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Steiner House

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Title: Steiner House  
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Subject: Vienna, Adolf Loos
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Steiner House

Haus Steiner, Sankt-Veit-Gasse 10, Vienna

Steiner House is a building in Vienna, Austria. It is considered one of the major works of architect Adolf Loos.


Loos was still starting his career in 1910 when he designed and constructed the Steiner House in Vienna, Austria. This design was much better accepted than Loos' earlier works and quickly became a worldwide example of [Notes 1] The served space in this house is neatly separated from the serving space by placing the serving space in the basement and attic. This was the style for which Loos strove: a refined and intricate interior with a simple and nonthreatening exterior.[2]:14

The Steiner house has a stucco façade like most of his other buildings but not without reason. Loos built his buildings with roughcast walls and used the stucco to form a protective skin over the bricks. Loos did not want to use the stucco as a cheap imitation rock and condemned that practice; in general he used stucco for its functionality. The stucco façades have another benefit: they create a smooth, unornamented, and white surface. This surface represents the nature of the material and also does not hint to what is inside the building.[1]:66

Most of Loos' works were located in open lots and did not need any party walls and yet they faced other constraints that he had to work around. In the case of the Steiner house, Loos was only able build one floor above the street level.[3]:39 This led him to create a one quarter round roof that is facing the street. This roof flattens out the apex and makes the two additional floors that look out onto the garden impossible to see from the street. The curved roof was an interesting choice because it was not a straight break from gabled roofs or a brand new innovative idea. Instead it was meant to demonstrate certainty of form and economy of space, proving that traditions can be manipulated or rid of completely, for a functional and non-aesthetic purpose.[1]:61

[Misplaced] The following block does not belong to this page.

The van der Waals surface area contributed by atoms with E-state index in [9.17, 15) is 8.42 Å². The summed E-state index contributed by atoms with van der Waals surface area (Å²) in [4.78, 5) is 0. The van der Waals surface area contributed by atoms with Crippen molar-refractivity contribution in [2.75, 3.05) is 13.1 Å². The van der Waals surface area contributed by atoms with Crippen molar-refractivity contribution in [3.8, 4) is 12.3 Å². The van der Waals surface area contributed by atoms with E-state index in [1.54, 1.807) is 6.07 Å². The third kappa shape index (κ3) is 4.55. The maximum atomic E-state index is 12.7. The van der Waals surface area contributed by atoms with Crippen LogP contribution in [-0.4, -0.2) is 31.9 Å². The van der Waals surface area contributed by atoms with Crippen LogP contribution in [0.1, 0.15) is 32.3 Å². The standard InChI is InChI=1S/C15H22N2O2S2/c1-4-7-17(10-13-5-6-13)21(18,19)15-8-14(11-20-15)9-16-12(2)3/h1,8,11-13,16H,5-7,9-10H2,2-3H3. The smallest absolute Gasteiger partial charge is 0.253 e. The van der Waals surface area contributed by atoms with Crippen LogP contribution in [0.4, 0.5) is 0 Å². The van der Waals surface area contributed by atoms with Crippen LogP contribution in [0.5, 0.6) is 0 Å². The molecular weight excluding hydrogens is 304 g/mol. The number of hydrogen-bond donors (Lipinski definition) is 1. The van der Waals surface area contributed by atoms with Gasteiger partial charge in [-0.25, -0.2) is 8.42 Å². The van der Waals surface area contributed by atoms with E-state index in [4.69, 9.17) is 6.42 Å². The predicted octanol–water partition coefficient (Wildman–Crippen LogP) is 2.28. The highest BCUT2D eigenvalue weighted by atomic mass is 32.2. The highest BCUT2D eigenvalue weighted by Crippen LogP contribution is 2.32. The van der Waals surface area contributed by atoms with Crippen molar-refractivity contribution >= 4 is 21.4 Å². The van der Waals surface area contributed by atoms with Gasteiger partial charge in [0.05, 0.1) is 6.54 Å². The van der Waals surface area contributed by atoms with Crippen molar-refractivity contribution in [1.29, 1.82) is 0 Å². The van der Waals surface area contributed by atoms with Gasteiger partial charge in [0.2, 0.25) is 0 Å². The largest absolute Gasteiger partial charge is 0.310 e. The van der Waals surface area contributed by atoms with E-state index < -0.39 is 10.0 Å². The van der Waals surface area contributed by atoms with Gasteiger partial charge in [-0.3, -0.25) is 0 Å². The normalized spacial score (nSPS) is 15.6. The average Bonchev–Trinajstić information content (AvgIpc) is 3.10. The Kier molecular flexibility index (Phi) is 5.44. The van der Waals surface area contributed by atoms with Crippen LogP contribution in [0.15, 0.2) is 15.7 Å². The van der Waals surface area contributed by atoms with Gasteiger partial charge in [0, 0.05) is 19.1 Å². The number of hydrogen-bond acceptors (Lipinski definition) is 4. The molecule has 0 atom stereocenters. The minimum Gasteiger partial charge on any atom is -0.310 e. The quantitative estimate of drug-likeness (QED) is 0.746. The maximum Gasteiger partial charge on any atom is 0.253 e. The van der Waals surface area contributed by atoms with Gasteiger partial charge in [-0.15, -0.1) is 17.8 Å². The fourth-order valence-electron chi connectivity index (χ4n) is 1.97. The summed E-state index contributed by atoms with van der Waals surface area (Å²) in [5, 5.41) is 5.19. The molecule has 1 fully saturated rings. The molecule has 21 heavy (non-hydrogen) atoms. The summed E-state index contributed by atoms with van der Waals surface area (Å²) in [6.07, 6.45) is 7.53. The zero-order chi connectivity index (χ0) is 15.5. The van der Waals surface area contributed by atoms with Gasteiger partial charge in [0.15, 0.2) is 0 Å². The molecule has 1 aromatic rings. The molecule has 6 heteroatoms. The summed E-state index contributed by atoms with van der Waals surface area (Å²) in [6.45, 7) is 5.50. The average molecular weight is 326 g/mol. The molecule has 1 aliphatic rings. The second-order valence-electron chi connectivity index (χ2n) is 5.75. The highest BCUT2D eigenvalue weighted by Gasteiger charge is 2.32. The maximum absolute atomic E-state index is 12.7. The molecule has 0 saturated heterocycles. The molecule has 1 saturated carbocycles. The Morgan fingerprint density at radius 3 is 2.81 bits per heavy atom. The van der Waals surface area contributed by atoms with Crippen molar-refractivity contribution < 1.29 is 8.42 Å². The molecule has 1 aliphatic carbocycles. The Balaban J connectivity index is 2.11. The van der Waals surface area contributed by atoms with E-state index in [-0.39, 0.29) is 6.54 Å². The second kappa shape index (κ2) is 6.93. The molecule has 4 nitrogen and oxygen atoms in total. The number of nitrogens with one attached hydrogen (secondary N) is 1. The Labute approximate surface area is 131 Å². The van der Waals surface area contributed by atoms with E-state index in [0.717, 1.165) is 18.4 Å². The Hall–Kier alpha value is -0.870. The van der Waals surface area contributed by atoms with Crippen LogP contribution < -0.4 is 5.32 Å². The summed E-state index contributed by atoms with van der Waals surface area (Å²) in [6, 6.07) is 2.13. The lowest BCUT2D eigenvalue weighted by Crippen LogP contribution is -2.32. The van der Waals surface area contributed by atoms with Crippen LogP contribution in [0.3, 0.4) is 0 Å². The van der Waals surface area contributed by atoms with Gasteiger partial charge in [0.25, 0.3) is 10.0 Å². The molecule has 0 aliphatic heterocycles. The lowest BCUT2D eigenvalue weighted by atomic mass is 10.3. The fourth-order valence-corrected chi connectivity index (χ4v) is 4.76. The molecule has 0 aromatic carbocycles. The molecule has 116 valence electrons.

1. ^ In Europe, the "first floor" of a building is the first floor above ground level. Thus, the first floor is distinguished from the ground floor. In the United States, the first floor and the ground floor are generally synonymous. See storey.


  1. ^ a b c d Tournikiotis, Panayotis (1994). Adolf Loos. New York: Princeton Architectural Press.  
  2. ^ Risselda, Max; Loos, Adolf (2008). RaumPlan Versus Plan Libre. Rotterdam: 010 Publishers.  
  3. ^ Sharp, Dennis (2002). Twentieth-century architecture: a visual history. Images Publishing.  
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